Hackers advertising and selling phishing kits via YouTube with secret backdoor
Hackers using YouTube to advertise and market their malicious wares marks the beginning of a new trend, experts said REUTERS/Dado Ruvic

Cybercrime, like any other enterprise is a business, albeit an illegal one. Apart from targeting individuals, businesses and governments, cybercriminals also cash in by creating, using and marketing malware to other crooks. It appears however, that the age old adage of "honour among thieves" does not apply to cybercriminals these days.

Security researchers have uncovered cybercrooks advertising and distributing phishing kits, that come with how-to videos and links to additional information, to wannabe hackers via YouTube. The catch however is that the advertised kits come with a secret backdoor that sends all the phished data back to the author.

According to Proofpoint security researchers, hackers using YouTube to advertise and market their malicious wares marks the beginning of a new trend. "A simple search for "paypal scama" returns over 114,000 results," researchers noted, indicating that this new trend already appears to have been propagated fairly successfully.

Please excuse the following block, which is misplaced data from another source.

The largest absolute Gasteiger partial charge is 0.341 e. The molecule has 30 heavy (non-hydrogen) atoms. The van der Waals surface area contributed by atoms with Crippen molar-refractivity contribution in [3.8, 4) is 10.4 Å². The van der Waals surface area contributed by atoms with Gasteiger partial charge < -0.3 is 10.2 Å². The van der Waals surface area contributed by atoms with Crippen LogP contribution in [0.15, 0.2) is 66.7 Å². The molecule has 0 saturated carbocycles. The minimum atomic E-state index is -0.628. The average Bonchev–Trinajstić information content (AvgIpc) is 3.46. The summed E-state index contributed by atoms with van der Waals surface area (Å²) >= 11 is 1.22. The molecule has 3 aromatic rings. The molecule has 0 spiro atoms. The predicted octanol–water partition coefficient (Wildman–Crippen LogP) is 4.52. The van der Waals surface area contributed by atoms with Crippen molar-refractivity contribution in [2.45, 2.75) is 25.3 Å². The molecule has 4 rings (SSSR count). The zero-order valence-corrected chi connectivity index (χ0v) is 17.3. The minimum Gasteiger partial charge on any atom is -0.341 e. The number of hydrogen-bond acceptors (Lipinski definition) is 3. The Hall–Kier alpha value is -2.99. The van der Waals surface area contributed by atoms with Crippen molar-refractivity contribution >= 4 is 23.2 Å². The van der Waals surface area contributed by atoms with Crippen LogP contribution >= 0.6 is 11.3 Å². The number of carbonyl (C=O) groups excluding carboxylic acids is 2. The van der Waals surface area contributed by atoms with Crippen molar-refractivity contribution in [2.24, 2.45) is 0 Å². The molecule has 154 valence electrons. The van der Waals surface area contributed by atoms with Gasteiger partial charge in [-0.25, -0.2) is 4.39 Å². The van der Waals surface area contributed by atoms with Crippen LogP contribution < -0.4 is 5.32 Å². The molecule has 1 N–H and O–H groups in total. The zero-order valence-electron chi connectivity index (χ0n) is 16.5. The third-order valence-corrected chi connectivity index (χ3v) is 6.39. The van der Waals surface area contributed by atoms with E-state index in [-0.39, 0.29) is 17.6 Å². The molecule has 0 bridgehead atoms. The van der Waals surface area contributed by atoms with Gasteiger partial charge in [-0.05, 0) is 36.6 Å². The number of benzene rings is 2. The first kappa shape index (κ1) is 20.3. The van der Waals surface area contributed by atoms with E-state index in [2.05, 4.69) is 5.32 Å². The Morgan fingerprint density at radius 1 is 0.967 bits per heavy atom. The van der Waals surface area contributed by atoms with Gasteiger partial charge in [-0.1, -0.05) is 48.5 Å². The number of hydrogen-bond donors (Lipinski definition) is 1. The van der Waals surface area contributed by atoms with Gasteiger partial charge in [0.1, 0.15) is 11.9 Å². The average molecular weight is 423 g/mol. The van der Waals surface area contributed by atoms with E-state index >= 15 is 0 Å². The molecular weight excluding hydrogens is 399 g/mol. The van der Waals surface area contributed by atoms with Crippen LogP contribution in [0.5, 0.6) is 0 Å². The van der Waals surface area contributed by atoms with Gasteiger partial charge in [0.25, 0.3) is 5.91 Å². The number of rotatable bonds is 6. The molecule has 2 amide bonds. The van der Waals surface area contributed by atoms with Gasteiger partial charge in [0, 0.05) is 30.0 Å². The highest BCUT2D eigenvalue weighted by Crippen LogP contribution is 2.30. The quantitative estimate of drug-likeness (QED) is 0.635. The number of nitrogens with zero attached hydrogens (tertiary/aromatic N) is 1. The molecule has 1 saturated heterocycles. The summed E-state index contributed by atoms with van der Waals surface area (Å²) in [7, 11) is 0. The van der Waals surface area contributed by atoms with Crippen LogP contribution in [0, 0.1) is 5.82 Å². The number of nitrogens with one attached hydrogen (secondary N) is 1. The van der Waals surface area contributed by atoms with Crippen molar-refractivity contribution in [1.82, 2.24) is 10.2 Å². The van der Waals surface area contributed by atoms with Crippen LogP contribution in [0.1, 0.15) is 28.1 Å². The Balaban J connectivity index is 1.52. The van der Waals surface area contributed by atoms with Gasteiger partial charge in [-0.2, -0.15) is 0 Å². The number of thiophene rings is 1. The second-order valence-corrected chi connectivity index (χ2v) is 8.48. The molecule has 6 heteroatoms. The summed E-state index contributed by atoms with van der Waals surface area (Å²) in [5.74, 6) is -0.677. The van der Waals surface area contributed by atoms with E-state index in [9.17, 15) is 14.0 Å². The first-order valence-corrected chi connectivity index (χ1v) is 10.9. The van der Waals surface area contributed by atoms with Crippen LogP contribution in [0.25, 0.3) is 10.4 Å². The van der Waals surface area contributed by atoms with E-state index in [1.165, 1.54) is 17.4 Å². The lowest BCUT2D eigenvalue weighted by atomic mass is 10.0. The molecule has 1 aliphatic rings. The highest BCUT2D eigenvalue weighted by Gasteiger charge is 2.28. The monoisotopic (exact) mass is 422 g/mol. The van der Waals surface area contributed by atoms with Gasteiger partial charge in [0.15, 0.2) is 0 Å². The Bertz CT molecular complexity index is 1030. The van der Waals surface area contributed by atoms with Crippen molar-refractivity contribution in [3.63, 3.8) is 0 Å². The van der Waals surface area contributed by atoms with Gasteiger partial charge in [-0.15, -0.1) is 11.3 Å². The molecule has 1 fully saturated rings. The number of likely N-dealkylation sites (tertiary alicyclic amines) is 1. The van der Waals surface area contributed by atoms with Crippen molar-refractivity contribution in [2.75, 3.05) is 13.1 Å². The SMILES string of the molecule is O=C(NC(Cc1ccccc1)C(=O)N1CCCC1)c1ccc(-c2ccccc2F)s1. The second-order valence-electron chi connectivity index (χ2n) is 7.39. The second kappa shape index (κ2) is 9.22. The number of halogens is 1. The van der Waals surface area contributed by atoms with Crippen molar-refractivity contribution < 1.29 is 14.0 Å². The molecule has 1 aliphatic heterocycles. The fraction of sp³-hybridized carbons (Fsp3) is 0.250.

Researchers said, "Many of the video samples we found on YouTube have been posted for months, suggesting that YouTube does not have an automated mechanism for detection and removal of these types of videos and links. They remain a free, easy-to-use method for the authors of phishing kits and templates to advertise, demonstrate, and distribute their software."

Researchers also added that the YouTube videos came with links to templates and phishing kits. The videos themselves featured the "look and feel of the templates" and provided pointers on how to go about collecting the phished data. One such video was for an Amazon phishing template which cloned the Amazon login page. Researchers noted that this particular video also came with a Facebook link to contact the author.

Proofpoint researchers decoded a sample of a phishing template downloaded from a link provided in a similar video and discovered that the author's Gmail address was "hardcoded to receive the results of the phish every time the kit was used, regardless of who used it."

Researchers warned that the concept of honour among thieves does not apply in this case "since multiple samples revealed authors including backdoors to harvest phished credentials even after new phishing actors purchased the templates for use in their own campaigns.

"The real losers in these transactions, though, are the victims who have their credentials stolen by multiple actors every time the kits are used," researchers added.

It is still unclear as to how many people may have been affected by this latest phishing scam. The identity and location of the individual/individuals behind this campaign also remains unknown. IBTimes UK has reached out to Proofpoint for further clarity on the matter and will update this article in that a response is provided.